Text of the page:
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Financial Literacy

Welcome to the Financial Literacy page brought to you by the UW TRIO SSS program. Here you will find videos, graphs, articles and other resources to better understand educational debt, loans, and credit.

Financial Basics 101: Preparing You for Financial Stability

Learn the basics of financial literacy! What does Financial Literacy mean? What is the difference between essential and personal expenses? What are some tips on budgeting? If these topics interest you, Click here to watch the presentation–>

Building & Maintaining Credit

Understanding your credit score can be tricky… What is a credit score? Why is it important to have good credit? This presentation gives a brief overview of building and maintaining your credit! Click here to watch the presentation–>

Student Debt: Is It Worth It?

The amount of money Americans owe on student loans recently exceeded the nation’s credit card debt. That may lead many to ask: Is it smart to borrow a lot of money to go to college? Click here to read and hear more about student debt on NPR–>

College Grads and Employment

Employment rates for new college graduates have fallen sharply in the last two years, as have starting salaries for those who can find work. What’s more, only half of the jobs landed by these new graduates even require a college degree, reviving debates about whether higher education is “worth it” after all. Click here to read more about employment for recent college grads–>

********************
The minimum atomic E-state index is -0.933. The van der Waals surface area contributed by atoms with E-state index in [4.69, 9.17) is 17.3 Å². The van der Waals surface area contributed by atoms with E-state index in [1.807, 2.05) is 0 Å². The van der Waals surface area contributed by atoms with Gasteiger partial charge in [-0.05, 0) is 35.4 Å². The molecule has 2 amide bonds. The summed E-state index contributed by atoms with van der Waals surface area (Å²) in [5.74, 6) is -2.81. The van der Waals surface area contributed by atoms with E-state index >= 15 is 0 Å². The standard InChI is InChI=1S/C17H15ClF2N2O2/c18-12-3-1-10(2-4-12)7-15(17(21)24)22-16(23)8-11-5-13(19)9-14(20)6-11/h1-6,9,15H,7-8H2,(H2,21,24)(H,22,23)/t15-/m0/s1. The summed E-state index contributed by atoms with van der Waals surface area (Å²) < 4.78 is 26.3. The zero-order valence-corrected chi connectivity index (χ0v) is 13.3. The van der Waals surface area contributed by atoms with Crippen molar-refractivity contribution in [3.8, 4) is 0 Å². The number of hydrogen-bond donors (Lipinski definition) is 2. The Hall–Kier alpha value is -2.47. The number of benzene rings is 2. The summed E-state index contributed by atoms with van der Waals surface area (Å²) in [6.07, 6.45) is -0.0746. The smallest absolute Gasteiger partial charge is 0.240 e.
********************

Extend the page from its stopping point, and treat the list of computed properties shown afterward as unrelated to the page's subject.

PayScale College Salary Report

In today’s tough job market, investing in a four-year degree can help you land the gig you want. But, before you pay for all that tuition, wouldn’t it be nice to know which are the top college majors and best colleges for earning a big paycheck after graduation? Click here to see PayScale’s College Salary Report–>

Calculate How Your Savings Can Grow

A steady savings plan can produce dramatic results. If you put aside $100 a month starting at age 20 and keep at it, you’ll accumulate more than $114,000 by the time you’re 65. That assumes a 3 percent interest rate. If you sock away $250 a month and rates go up to 5 percent, you’ll end up with more than $500,000. Click here to plug your own numbers into the savings calculator–>


360 Degrees of Financial Literacy
Understanding FAFSA
The ABCs of Credit
The Project on Student Debt
Money Counts: Young Adults and Financial Literacy
JumpStart: Financial Smarts for Students
Understanding Your FICO Score